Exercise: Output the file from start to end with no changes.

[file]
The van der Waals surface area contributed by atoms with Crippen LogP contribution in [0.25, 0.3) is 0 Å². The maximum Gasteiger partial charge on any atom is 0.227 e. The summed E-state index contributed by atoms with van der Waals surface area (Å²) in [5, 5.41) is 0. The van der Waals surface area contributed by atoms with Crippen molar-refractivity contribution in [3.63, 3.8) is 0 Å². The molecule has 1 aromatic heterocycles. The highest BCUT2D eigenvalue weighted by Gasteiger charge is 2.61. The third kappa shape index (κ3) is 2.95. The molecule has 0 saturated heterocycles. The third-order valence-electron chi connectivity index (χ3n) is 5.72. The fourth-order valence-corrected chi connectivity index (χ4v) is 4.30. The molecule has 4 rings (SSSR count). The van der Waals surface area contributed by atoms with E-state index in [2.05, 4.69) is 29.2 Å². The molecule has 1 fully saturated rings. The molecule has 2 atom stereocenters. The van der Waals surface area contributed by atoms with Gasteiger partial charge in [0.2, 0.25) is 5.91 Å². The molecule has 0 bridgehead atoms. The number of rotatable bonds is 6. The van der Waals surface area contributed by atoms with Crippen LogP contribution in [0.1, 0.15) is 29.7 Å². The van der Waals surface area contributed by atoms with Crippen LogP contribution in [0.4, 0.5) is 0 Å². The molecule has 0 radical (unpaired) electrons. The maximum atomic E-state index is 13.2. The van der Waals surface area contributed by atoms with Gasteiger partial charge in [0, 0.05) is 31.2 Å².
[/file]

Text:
The van der Waals surface area contributed by atoms with Crippen LogP contribution in [0.25, 0.3) is 0 Å². The maximum Gasteiger partial charge on any atom is 0.227 e. The summed E-state index contributed by atoms with van der Waals surface area (Å²) in [5, 5.41) is 0. The van der Waals surface area contributed by atoms with Crippen molar-refractivity contribution in [3.63, 3.8) is 0 Å². The molecule has 1 aromatic heterocycles. The highest BCUT2D eigenvalue weighted by Gasteiger charge is 2.61. The third kappa shape index (κ3) is 2.95. The molecule has 0 saturated heterocycles. The third-order valence-electron chi connectivity index (χ3n) is 5.72. The fourth-order valence-corrected chi connectivity index (χ4v) is 4.30. The molecule has 4 rings (SSSR count). The van der Waals surface area contributed by atoms with E-state index in [2.05, 4.69) is 29.2 Å². The molecule has 1 fully saturated rings. The molecule has 2 atom stereocenters. The van der Waals surface area contributed by atoms with Gasteiger partial charge in [0.2, 0.25) is 5.91 Å². The molecule has 0 bridgehead atoms. The number of rotatable bonds is 6. The van der Waals surface area contributed by atoms with Crippen LogP contribution in [0.1, 0.15) is 29.7 Å². The van der Waals surface area contributed by atoms with Crippen LogP contribution in [0.4, 0.5) is 0 Å². The molecule has 0 radical (unpaired) electrons. The maximum atomic E-state index is 13.2. The van der Waals surface area contributed by atoms with Gasteiger partial charge in [0, 0.05) is 31.2 Å².